Seeker_UK Feelin' nearly faded as my jeans

    Yes, it was. AIUI, the departing Chancellor often left a 'funny' for the incoming one as an 'inside joke'. Sadly, George Osborne broke the protocol of keeping it house and took it as an opportunity to justify a course of action and blame his predecessors.
    Sue Pertwee-Tyr, MUTTY1 and ks.234 like this.
  14. ks.234

    ks.234 pfm Member

    Yes. I have to wonder why Osbourne broke protocol? Did he feel that Thatcher’s mantra that there is no government money, there is only taxpayer was under threat? Did he release that note to reinforce the lie safe in the knowledge that Labour, also being complicit in the lie, couldn’t expose it?
  15. Tony L

    Tony L Administrator

    I’m increasingly of the mindset that the UK Conservative and US Republican parties are criminal endeavours that only exist to siphon state assets into establishment, donor or oligarch hands, and will use any deception or smokescreen to achieve that aim. They are both entirely corrupt and anti-democratic. The UK Labour Party and to a lesser extent the Democrats are willing accomplices as they endorse and prop-up the failed system these crooks rely upon.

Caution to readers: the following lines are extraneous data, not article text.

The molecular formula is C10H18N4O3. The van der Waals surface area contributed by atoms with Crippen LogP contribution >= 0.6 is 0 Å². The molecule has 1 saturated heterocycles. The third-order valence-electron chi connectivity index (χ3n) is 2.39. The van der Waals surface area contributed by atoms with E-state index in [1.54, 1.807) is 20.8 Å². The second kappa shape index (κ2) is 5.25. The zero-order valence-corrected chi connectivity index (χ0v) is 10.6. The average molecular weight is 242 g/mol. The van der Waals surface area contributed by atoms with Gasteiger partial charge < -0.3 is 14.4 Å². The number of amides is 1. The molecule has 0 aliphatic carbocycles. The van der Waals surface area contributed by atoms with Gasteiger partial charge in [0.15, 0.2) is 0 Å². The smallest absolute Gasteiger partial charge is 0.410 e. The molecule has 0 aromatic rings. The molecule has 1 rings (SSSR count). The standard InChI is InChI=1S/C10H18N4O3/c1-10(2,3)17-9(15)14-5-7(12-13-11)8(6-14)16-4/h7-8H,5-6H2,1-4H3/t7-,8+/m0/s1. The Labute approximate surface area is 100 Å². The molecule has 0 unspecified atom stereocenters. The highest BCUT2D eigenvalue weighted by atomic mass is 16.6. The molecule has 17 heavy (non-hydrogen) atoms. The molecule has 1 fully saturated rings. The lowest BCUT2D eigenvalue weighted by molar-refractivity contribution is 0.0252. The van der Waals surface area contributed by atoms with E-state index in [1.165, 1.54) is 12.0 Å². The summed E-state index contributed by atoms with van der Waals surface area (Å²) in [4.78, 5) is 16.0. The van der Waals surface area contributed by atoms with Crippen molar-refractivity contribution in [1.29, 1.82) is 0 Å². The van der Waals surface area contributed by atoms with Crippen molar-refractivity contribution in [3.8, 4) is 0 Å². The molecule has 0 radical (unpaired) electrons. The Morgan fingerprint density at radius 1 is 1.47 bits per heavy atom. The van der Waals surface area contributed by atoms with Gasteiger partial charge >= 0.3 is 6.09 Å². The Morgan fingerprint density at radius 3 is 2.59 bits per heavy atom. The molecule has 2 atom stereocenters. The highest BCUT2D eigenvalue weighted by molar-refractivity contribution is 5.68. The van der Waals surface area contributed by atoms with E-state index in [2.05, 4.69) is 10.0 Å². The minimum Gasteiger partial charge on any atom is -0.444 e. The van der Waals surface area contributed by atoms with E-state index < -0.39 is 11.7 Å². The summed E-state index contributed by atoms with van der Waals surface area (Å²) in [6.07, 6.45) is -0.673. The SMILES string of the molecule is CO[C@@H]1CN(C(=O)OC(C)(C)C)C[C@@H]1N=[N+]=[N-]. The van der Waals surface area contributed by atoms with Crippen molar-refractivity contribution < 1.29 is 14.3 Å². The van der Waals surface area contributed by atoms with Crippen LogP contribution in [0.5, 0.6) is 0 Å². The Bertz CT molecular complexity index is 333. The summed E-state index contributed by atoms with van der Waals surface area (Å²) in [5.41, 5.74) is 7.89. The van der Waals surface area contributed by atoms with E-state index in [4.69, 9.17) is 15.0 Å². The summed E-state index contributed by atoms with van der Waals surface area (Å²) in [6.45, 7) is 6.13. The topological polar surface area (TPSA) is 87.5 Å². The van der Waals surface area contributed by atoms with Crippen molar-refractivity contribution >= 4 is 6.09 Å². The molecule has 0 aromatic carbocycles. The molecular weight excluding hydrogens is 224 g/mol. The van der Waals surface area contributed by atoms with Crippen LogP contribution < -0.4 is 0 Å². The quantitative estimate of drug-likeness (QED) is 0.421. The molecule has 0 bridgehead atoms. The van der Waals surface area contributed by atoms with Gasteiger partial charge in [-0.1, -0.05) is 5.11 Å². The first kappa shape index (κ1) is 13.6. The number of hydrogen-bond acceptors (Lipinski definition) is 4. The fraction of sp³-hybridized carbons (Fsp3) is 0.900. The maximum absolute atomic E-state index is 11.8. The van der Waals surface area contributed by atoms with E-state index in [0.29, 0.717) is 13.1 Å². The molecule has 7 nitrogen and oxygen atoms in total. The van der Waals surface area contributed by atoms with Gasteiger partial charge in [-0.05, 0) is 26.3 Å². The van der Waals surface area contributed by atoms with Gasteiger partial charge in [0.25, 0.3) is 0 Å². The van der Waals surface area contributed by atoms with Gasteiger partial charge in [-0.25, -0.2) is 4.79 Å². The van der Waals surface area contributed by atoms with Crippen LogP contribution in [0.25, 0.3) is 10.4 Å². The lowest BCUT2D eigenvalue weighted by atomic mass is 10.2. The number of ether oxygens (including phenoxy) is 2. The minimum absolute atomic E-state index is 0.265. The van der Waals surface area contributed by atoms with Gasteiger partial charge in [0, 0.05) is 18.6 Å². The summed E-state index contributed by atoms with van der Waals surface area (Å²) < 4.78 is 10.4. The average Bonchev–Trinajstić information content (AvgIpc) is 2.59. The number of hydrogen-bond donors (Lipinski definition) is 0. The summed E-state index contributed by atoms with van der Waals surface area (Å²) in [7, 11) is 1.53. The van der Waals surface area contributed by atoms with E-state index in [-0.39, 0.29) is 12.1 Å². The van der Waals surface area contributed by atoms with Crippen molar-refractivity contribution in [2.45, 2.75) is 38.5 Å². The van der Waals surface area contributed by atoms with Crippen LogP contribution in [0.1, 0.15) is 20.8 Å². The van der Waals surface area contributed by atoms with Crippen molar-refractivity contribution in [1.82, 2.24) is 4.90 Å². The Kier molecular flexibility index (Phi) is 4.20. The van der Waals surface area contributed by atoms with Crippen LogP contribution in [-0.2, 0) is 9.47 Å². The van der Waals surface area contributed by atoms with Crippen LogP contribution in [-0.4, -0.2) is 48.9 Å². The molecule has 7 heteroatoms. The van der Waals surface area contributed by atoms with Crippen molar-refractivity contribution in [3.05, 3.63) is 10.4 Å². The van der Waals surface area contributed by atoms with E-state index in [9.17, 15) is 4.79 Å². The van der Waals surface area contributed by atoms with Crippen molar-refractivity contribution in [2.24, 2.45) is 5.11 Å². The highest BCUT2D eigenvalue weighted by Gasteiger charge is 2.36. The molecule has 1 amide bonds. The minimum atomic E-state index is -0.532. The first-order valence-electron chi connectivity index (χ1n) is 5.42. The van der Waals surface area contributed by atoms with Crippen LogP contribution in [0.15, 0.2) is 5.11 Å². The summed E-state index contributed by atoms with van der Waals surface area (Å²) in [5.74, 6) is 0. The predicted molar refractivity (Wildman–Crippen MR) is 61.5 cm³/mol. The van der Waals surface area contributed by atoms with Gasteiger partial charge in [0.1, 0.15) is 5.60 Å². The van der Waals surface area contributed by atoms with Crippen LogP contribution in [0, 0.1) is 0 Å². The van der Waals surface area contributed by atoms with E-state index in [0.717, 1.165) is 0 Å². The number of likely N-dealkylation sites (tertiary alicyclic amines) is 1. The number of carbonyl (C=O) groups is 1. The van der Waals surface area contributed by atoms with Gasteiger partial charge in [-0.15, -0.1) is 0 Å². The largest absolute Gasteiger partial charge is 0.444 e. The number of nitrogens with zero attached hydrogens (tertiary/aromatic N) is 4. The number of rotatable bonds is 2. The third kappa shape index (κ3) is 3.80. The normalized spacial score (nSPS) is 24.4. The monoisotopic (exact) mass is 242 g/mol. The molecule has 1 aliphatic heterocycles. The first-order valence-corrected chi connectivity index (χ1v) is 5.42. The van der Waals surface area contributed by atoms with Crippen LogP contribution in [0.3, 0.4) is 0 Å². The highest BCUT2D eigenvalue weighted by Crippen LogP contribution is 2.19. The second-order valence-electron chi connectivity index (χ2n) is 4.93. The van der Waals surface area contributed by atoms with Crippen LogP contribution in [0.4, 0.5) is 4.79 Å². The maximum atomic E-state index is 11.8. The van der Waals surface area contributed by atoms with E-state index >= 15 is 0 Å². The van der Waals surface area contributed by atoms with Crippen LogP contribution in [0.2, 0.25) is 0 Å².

16. ks.234

    ks.234 pfm Member

    I was listening to one podcast where the question was asked about how do we start to get the message out to challenge all these vested interests, and the contributor answered with ‘Mumsnet’. Much laughter from other contributors as if it was a joke but she said ‘No, I’m serious. Who is better placed to think about the next generation of human need and real world necessity….a bunch of accountants or a bunch of mothers?”